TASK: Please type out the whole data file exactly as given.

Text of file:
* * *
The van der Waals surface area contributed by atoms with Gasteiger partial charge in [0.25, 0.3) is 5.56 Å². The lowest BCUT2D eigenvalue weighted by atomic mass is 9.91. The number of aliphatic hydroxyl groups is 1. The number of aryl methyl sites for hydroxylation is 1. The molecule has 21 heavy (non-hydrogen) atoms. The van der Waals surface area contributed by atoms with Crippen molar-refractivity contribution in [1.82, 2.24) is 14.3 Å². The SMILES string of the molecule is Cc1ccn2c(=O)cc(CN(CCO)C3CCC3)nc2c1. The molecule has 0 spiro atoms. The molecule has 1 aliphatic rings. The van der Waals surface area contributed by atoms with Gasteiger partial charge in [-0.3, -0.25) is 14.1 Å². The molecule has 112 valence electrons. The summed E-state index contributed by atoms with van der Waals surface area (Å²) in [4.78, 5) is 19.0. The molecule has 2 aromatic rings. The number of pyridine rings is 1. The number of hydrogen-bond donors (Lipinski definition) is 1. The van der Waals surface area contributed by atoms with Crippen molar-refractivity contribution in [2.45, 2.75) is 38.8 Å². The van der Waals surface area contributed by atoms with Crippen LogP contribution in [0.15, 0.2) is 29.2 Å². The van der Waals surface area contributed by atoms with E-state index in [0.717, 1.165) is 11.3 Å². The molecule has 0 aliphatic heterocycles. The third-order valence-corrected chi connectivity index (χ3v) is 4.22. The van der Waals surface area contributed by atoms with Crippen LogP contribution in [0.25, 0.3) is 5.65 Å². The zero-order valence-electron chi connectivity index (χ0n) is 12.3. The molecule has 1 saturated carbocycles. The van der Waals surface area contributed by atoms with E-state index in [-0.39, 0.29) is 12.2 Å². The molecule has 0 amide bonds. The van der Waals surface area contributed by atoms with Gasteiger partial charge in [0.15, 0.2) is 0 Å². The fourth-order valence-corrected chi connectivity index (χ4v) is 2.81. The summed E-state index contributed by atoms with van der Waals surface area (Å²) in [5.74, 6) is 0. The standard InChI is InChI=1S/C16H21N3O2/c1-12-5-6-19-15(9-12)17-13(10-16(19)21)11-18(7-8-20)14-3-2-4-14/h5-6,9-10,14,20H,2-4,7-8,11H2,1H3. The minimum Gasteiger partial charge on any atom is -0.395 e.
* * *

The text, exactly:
The van der Waals surface area contributed by atoms with Gasteiger partial charge in [0.25, 0.3) is 5.56 Å². The lowest BCUT2D eigenvalue weighted by atomic mass is 9.91. The number of aliphatic hydroxyl groups is 1. The number of aryl methyl sites for hydroxylation is 1. The molecule has 21 heavy (non-hydrogen) atoms. The van der Waals surface area contributed by atoms with Crippen molar-refractivity contribution in [1.82, 2.24) is 14.3 Å². The SMILES string of the molecule is Cc1ccn2c(=O)cc(CN(CCO)C3CCC3)nc2c1. The molecule has 0 spiro atoms. The molecule has 1 aliphatic rings. The van der Waals surface area contributed by atoms with Gasteiger partial charge in [-0.3, -0.25) is 14.1 Å². The molecule has 112 valence electrons. The summed E-state index contributed by atoms with van der Waals surface area (Å²) in [4.78, 5) is 19.0. The molecule has 2 aromatic rings. The number of pyridine rings is 1. The number of hydrogen-bond donors (Lipinski definition) is 1. The van der Waals surface area contributed by atoms with Crippen molar-refractivity contribution in [2.45, 2.75) is 38.8 Å². The van der Waals surface area contributed by atoms with Crippen LogP contribution in [0.15, 0.2) is 29.2 Å². The van der Waals surface area contributed by atoms with E-state index in [0.717, 1.165) is 11.3 Å². The molecule has 0 aliphatic heterocycles. The third-order valence-corrected chi connectivity index (χ3v) is 4.22. The van der Waals surface area contributed by atoms with Crippen LogP contribution in [0.25, 0.3) is 5.65 Å². The zero-order valence-electron chi connectivity index (χ0n) is 12.3. The molecule has 1 saturated carbocycles. The van der Waals surface area contributed by atoms with E-state index in [-0.39, 0.29) is 12.2 Å². The molecule has 0 amide bonds. The van der Waals surface area contributed by atoms with Gasteiger partial charge in [0.15, 0.2) is 0 Å². The fourth-order valence-corrected chi connectivity index (χ4v) is 2.81. The summed E-state index contributed by atoms with van der Waals surface area (Å²) in [5.74, 6) is 0. The standard InChI is InChI=1S/C16H21N3O2/c1-12-5-6-19-15(9-12)17-13(10-16(19)21)11-18(7-8-20)14-3-2-4-14/h5-6,9-10,14,20H,2-4,7-8,11H2,1H3. The minimum Gasteiger partial charge on any atom is -0.395 e.